Obstacles in the Odyssey

Barriers in the Odyssey

The Odyssey, written by Homer, reveals many accomplishments and disappointments of human life. Odysseus, the hero, endures battles and challenges on his twenty year journey home. There is catastrophe and success throughout. Inevitably, some of these obstacles are triggered by his males and their desires while others are caused by Odysseus himself. From physical obstacles to psychological barriers, numerous parts of The Odyssey represent the difficulties in life, such as decision making, temptation, and self restraint.

In “Penelope”, Odysseus shows choice making. He meets his partner, Penelope, for the very first time in twenty years. Even though he has needed to wait so long to see her, Odysseus understands that in order for his strategy to be successful for killing the suitors, he has to keep his identity a secret. Additionally, Odysseus also prevents telling Penelope about his home by lying and saying that it will cause him too much pain to discuss it. This episode highlights triumph since Odysseus succeeds at eliminating all the suitors in the end.

Hiding his real identity from Penelope permits Odysseus to have the aspect of surprise on his side when he attacks the suitors. He also learns of what has become of his kingdom and how Penelope feels about him In “The Lotus-Eaters”, Odysseus’ males reveal temptation. They come across an island with lotus plants and there are consequences for consuming these plants. “… those who ate this honeyed plant, the Lotus, never cared to report, nor to return: they longed to remain permanently, searching on that native bloom, forgetful of their homeland. Eating the lotus plants makes the men ignore all their difficulties. Previous to this occasion, they sustain 10 years of looking for a method back to Ithaca. The sweet odor of the lotus, along with forgeting their difficulties, lures Odysseus’ men into eating the plants. Odysseus ultimately recovers all his guys, however this results in frustration since the men postpone his journey house. In “Cattle of the Sun God”, self-restraint is depicted. By prediction, Odysseus understands that he and his men can not consume the sacred cattle due to the fact that they come from Helios, the sun god.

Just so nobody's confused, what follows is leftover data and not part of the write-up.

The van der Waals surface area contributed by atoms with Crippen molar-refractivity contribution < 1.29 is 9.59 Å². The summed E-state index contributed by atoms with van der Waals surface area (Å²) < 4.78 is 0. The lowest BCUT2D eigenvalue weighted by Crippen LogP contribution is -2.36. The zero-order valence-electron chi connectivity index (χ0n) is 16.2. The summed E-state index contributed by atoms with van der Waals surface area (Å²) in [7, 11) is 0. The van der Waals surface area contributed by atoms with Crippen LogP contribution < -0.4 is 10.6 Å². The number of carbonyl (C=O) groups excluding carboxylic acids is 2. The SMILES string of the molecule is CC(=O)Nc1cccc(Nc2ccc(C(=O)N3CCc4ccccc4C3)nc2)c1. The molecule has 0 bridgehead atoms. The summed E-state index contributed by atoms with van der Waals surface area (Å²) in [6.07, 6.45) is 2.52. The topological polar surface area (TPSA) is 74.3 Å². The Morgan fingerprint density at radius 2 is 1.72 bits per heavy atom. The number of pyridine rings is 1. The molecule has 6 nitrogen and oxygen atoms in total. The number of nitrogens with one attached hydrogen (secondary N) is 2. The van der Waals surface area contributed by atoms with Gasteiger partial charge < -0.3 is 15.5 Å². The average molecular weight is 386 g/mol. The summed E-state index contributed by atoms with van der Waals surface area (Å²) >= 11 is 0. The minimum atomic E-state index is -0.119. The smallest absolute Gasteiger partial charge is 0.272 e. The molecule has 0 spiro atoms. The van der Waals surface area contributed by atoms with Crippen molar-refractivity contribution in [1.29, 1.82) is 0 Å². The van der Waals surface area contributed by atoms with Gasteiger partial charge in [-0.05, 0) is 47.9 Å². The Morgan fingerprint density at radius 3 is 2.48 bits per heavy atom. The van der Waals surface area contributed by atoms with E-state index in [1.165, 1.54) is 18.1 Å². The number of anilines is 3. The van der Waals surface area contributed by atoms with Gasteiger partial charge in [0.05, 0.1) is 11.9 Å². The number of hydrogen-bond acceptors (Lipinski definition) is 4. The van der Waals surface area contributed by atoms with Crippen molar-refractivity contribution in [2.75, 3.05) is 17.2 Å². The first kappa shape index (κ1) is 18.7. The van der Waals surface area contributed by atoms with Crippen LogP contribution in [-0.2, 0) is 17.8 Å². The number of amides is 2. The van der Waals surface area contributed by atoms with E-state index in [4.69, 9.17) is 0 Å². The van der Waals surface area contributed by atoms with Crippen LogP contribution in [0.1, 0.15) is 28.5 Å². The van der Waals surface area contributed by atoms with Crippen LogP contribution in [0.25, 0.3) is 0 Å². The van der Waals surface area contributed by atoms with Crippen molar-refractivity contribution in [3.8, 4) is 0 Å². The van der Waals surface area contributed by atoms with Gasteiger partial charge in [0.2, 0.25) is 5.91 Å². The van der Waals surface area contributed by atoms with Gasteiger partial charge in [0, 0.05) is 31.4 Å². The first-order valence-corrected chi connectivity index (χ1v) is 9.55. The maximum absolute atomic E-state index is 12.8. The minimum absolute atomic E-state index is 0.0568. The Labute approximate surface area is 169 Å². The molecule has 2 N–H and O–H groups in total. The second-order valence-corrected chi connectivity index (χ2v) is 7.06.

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However, the guys are starving. In the beginning, they try to restrain themselves, but once the food supply goes out, the men choose that passing away of hunger is not a worthy death. They are desperate and feel hopeless. They can not leave the island due to the fact that of Zeus’ storms and see no other method to endure without consuming the holy livestock. Their endurance breaks and the males wind up consuming the cattle, eventually resulting in their death. This is a frustration for Odysseus due to the fact that he can not manage his men and once again his journey house gets postponed.

The Odyssey is a test of the capabilities of Odysseus and his men. In the episode, “Penelope”, Odysseus needs to make important decisions that will not threaten his plans to kill the suitors. “The Lotus-Eaters” shows Odysseus’ males facing temptation as they want to escape by consuming the plants that make them forget all their troubles. Last but not least, “The Livestock of the Sun God” represents self-restraint as the men struggle with starvation. The legendary story illustrates these difficulties in life using Odysseus and his males, through triumph and disappointment.

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